Monday, September 7, 2009

Anna Chlumsky on 'My Girl' Memories, James Gandolfini Stories & 'In the Loop'

5 Questions With the Former Child Star

In the early '90s, Anna Chlumsky was one of the most recognizable child stars in America. Her turn as the unforgettably named Vada Sultenfuss in 'My Girl' had wowed critics and won the hearts of filmgoers (don't even pretend you weren't choking back tears during that funeral scene). And then, suddenly, she just disappeared.

But don't worry: Chlumsky did not become another washed-up child-star casualty of the Hollywood machine. Instead, she gave up acting to focus on her education, earning a degree in International Relations from the prestigious University of Chicago before going on to a career in book publishing.

Thankfully for fans, the lure of the screen was too much for Anna to ignore, and the now 28-year-old is back on the big screen as a sultry, seductive, very un-Vada-like State Department assistant in the BBC political satire
'In the Loop.' In an exclusive interview, Anna reveals why she's giving acting another go, reminisces about 'My Girl' ... and shares her favorite James Gandolfini story. -- By Tom DiChiara

1. You just returned to movies after a long time away. What got you back into acting?
About five years ago I was working at Harper Collins Publishers -- I was an editorial assistant for science fiction and fantasy -- and that's a very fun job, in my opinion. I love words, and I love goblins and princesses, so it was a blast. However, I was still crying everyday because I was very unhappy. And I think when you go through that, you kind of have to take inventory of all the signs that the universe or God or whoever you want to call it [is giving you]. And I just realized one day that I need to try this again, because I couldn't let go of it. The little Jiminy Cricket that had been on my shoulder for so many years, you know, through college and for those first two years in New York, was very loud and unignorable, telling me I had to get back in -- so I did! I trained over a summer at the Atlantic [Theater], and I never looked back. I did tons of theater, and I still love to do that as well and, you know, I just kind of started beating the pavement again. And here we are five years later!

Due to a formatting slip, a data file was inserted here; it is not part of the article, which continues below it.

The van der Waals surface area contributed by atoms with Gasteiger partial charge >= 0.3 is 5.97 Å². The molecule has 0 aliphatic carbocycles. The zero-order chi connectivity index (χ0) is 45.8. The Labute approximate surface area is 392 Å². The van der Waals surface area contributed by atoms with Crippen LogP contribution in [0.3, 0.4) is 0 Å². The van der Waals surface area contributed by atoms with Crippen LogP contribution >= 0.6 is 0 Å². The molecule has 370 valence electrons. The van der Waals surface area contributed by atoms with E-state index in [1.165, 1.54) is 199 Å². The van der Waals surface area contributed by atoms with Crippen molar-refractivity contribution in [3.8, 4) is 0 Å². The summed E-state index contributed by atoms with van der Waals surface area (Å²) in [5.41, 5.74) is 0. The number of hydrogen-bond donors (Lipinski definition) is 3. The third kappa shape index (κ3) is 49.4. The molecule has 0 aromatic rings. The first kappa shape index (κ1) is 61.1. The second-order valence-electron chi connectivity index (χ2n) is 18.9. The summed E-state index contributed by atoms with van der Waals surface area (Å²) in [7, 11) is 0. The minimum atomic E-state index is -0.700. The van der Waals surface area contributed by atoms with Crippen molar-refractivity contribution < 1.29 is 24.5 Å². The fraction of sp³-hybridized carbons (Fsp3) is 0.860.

2. And what was it that drew you to 'In the Loop' specifically?
Oh, gosh! I got the breakdown and went out for the audition, and when I saw BBC Films, my heart leapt a little because I have this kind of irrational fascination with Masterpiece Theater and BBC [laughs]. My father brought me up on [Hercule] Poirot mysteries and Inspector Morris and Dickens miniseries, and I always thought that was unreachable for me because they would very rarely use Americans. So when I saw that I was actually auditioning for something that was put out by the BBC, I was like, "Oh my goodness!" So, that was the first thing that I was excited about. And then the second thing is it was about somebody in the State Department, and when I went to college at the University of Chicago I studied international -- well it was international studies -- but ultimately that's international relations and, you know, I was like 10 minutes away from taking my Foreign Service Exam to work at the State Department. That was the track I was going to go on. Then I was looking at the material and I was like, do I really want to do this? [Laughs] But I thought it was just amazing that I was finally, after all these years, going to put some of my academics to work.

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